How Portlander Max Humphrey Creates Color-Happy, Boldly Patterned Rooms

Posted on 01/31/2018

Animal prints vying with geometric patterns. Gingham curtains lit by a Chinese lantern. Canary yellow lamps on a sleek black cabinet. The clients of Max Humphrey, a Portland interior designer, need to be “ready for some happiness,” as he puts it. His general strategy of bold color accents and layered, competing patterns gives a little playful jolt to the Pacific Northwest’s traditional preference for chilled-out earth tones.

Even so, he’s recognizably regional.

“Somebody called me Pacific Northwest Americana the other day,” he says—both true and slightly ironic, since Humphrey’s work draws on a hodgepodge background and a biography chopped between both coasts, culminating in an intentional adoption of Portland design culture. In a time of mass movement in our direction, that may make him a perfect “local” designer for right now.

In past lives, Max Humphrey worked in television production, played bass in a touring punk band called the Adored, and worked his way up, with no experience or qualifications, from entry level to partner at an LA-based interior design firm.

Now he runs his own interior design business in Portland. What brought him here? “The gold rush? Manifest Destiny? Westward expansion?” he jokes.

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From left: Humphrey in his adopted (and adapted) Portland habitat; a Humphrey design in a historic art deco LA apartment, with wallpaper from Anthropologie; a Southeast apartment, with a photograph by Seattle’s Paul Edmondson and lamp by Schoolhouse Electric

In fact, he was driven by that historically powerful motivator: a desire to leave Los Angeles. His first move was to make contact with all the Portland designers he admired and ask to take them out for coffee. “I knew I would have a learning curve, and I didn’t want to assert myself as an Angeleno in Portland—there’s a sensitivity about that,” he says, perceptively. “I wanted to get to know the city.” Those e-mails yielded meetings with the likes of Casework’s Casey Keasler and Bright DesignLab’s Leela Brightenburg and Alissa Pulcrano, among others. “The first thing you find out is how humble Portland designers are,” he notes.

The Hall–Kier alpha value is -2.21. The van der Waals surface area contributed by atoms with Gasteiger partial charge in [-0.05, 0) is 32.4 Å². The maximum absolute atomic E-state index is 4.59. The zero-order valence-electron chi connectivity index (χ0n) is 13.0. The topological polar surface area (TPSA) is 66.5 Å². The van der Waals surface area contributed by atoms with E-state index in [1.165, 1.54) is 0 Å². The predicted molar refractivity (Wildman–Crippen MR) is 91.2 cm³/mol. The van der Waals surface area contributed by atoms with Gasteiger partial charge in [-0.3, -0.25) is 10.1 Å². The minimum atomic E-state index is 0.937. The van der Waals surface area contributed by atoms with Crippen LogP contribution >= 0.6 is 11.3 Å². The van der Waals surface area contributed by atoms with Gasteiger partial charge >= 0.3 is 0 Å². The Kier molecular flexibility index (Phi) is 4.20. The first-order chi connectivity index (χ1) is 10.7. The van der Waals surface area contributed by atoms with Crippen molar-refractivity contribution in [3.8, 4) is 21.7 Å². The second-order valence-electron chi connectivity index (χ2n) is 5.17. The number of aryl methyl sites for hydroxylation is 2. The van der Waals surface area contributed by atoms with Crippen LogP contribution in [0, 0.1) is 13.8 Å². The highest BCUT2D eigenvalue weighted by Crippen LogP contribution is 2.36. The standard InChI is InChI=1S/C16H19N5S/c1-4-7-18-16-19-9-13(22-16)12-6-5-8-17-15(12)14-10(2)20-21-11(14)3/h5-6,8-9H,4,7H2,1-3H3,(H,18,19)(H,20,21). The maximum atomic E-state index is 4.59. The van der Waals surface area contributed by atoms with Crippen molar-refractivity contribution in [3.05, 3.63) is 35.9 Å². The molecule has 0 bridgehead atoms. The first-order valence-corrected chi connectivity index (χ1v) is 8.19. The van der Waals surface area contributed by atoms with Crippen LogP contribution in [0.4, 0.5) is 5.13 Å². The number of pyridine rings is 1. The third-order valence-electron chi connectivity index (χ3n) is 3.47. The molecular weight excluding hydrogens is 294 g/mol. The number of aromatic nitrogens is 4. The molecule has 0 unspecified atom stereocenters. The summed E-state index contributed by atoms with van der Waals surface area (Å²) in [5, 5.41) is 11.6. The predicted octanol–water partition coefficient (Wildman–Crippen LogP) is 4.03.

He built up his clientele through word of mouth. He describes much of his work here as “high-end residential interior design,” though he’s also done commercial work and styling work, most visibly in the City Home stores in the Pearl and the Central Eastside Industrial District. His growing stack of press clippings includes Architectural Digest, Dwell, and the Wall Street JournalSunset invited him to speak at its annual conference in Sonoma.

“It’s hard to mix old and new and have it look right,” says Kim Pelett of City Home. “Most people do one or the other. Max will have a contemporary sofa with an antique sign straight out of a 1940s carnival.”

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From top: a tableau created to showcase Pendleton’s collaboration with the fabric brand Sunbrella; the Southeast Portland location of City Home (the Rexall sign has since moved to the shop’s new Pearl District location)

Before rising professionally in California, Humphrey grew up in New Hampshire. In Portland he channels his various roots into the sensibilities of his adopted home. “One thing that I really looked forward to is bringing some color here, some layers and some pattern,” he says. “Portland is very respectful. People feel like you need to respect the landscape a lot, and I agree, but you can also bend the rules a little bit and shake things up.”

“I’ve found that my clients in Portland, especially, are very collaborative,” he continues. “They want to be involved. They want to know where stuff is coming from, and go shopping and be a part of it. It’s not just a turn-over-the-key thing, where they go to St. Tropez for six months and come back to have it all done with candles burning.”

Residential design—his clients have included executives at the likes of Nike and Intel—has been his calling card to date. But he aspires to take his hybridized style further, in directions very much inspired by his city.  “I’d love to design for the Timbers. Maybe they need one of their locker rooms redesigned?” he wonders. “I’d love to design a coffee shop. This is the place for it. I’m designing a dentist’s office in LA right now, and the reception will look like a coffee shop, because this may be my only chance.”

Pearl District Retail Roundup

Posted on 01/29/2018

Rock, Paper, Scissors

This article has been extracted from The Pearl Magazine.



Our favorite gifts related to earthly elements—marble, mica, gemstones, salt, minerals, and even a couple of nods to rock ’n’ roll.